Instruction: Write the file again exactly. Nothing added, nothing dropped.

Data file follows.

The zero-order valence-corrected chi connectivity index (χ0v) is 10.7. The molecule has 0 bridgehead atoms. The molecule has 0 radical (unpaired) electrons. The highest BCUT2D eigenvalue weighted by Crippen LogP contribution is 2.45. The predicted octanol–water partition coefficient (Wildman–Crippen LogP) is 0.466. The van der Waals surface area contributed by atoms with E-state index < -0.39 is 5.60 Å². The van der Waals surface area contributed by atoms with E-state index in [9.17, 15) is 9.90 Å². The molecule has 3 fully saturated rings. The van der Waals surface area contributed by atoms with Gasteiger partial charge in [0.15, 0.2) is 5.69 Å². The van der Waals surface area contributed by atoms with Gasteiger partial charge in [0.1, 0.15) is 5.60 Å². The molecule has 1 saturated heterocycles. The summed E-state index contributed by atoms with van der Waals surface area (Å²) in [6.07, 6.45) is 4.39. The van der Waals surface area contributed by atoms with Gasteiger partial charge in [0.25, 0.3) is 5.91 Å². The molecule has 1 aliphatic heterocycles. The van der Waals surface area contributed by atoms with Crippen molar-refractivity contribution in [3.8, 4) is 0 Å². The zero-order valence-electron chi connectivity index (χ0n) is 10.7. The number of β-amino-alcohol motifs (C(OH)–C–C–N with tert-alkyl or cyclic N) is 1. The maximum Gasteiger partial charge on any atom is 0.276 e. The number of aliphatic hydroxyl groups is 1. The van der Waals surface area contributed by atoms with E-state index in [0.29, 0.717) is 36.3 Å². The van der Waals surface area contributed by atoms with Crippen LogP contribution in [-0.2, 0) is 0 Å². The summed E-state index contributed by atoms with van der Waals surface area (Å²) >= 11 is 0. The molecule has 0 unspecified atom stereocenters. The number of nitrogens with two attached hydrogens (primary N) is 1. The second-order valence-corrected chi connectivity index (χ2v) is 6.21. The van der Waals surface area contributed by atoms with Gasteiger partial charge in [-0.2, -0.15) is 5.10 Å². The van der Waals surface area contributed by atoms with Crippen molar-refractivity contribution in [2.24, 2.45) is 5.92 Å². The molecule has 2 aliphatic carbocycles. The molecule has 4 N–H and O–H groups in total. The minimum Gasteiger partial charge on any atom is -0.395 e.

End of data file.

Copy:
The zero-order valence-corrected chi connectivity index (χ0v) is 10.7. The molecule has 0 bridgehead atoms. The molecule has 0 radical (unpaired) electrons. The highest BCUT2D eigenvalue weighted by Crippen LogP contribution is 2.45. The predicted octanol–water partition coefficient (Wildman–Crippen LogP) is 0.466. The van der Waals surface area contributed by atoms with E-state index < -0.39 is 5.60 Å². The van der Waals surface area contributed by atoms with E-state index in [9.17, 15) is 9.90 Å². The molecule has 3 fully saturated rings. The van der Waals surface area contributed by atoms with Gasteiger partial charge in [0.15, 0.2) is 5.69 Å². The van der Waals surface area contributed by atoms with Gasteiger partial charge in [0.1, 0.15) is 5.60 Å². The molecule has 1 saturated heterocycles. The summed E-state index contributed by atoms with van der Waals surface area (Å²) in [6.07, 6.45) is 4.39. The van der Waals surface area contributed by atoms with Gasteiger partial charge in [0.25, 0.3) is 5.91 Å². The molecule has 1 aliphatic heterocycles. The van der Waals surface area contributed by atoms with Crippen molar-refractivity contribution in [3.8, 4) is 0 Å². The zero-order valence-electron chi connectivity index (χ0n) is 10.7. The number of β-amino-alcohol motifs (C(OH)–C–C–N with tert-alkyl or cyclic N) is 1. The maximum Gasteiger partial charge on any atom is 0.276 e. The number of aliphatic hydroxyl groups is 1. The van der Waals surface area contributed by atoms with E-state index in [0.29, 0.717) is 36.3 Å². The van der Waals surface area contributed by atoms with Crippen LogP contribution in [-0.2, 0) is 0 Å². The summed E-state index contributed by atoms with van der Waals surface area (Å²) >= 11 is 0. The molecule has 0 unspecified atom stereocenters. The number of nitrogens with two attached hydrogens (primary N) is 1. The second-order valence-corrected chi connectivity index (χ2v) is 6.21. The van der Waals surface area contributed by atoms with Gasteiger partial charge in [-0.2, -0.15) is 5.10 Å². The van der Waals surface area contributed by atoms with Crippen molar-refractivity contribution in [2.24, 2.45) is 5.92 Å². The molecule has 2 aliphatic carbocycles. The molecule has 4 N–H and O–H groups in total. The minimum Gasteiger partial charge on any atom is -0.395 e.